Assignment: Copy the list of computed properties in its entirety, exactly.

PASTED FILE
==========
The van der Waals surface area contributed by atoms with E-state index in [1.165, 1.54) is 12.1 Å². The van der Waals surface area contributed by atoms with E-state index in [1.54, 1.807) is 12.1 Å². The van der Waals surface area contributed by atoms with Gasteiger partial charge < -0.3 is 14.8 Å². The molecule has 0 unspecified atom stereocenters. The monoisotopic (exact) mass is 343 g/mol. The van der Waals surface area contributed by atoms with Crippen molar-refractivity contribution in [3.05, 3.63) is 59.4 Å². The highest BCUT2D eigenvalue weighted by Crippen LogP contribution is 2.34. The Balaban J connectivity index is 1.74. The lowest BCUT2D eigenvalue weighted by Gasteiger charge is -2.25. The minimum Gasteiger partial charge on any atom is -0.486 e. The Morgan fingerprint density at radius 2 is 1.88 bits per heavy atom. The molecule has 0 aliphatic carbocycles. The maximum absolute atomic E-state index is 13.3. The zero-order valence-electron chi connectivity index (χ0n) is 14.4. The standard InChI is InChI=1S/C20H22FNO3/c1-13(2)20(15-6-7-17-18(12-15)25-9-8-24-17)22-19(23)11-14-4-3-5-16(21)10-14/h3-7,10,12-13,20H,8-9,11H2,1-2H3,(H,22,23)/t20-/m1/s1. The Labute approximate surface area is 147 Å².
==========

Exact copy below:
The van der Waals surface area contributed by atoms with E-state index in [1.165, 1.54) is 12.1 Å². The van der Waals surface area contributed by atoms with E-state index in [1.54, 1.807) is 12.1 Å². The van der Waals surface area contributed by atoms with Gasteiger partial charge < -0.3 is 14.8 Å². The molecule has 0 unspecified atom stereocenters. The monoisotopic (exact) mass is 343 g/mol. The van der Waals surface area contributed by atoms with Crippen molar-refractivity contribution in [3.05, 3.63) is 59.4 Å². The highest BCUT2D eigenvalue weighted by Crippen LogP contribution is 2.34. The Balaban J connectivity index is 1.74. The lowest BCUT2D eigenvalue weighted by Gasteiger charge is -2.25. The minimum Gasteiger partial charge on any atom is -0.486 e. The Morgan fingerprint density at radius 2 is 1.88 bits per heavy atom. The molecule has 0 aliphatic carbocycles. The maximum absolute atomic E-state index is 13.3. The zero-order valence-electron chi connectivity index (χ0n) is 14.4. The standard InChI is InChI=1S/C20H22FNO3/c1-13(2)20(15-6-7-17-18(12-15)25-9-8-24-17)22-19(23)11-14-4-3-5-16(21)10-14/h3-7,10,12-13,20H,8-9,11H2,1-2H3,(H,22,23)/t20-/m1/s1. The Labute approximate surface area is 147 Å².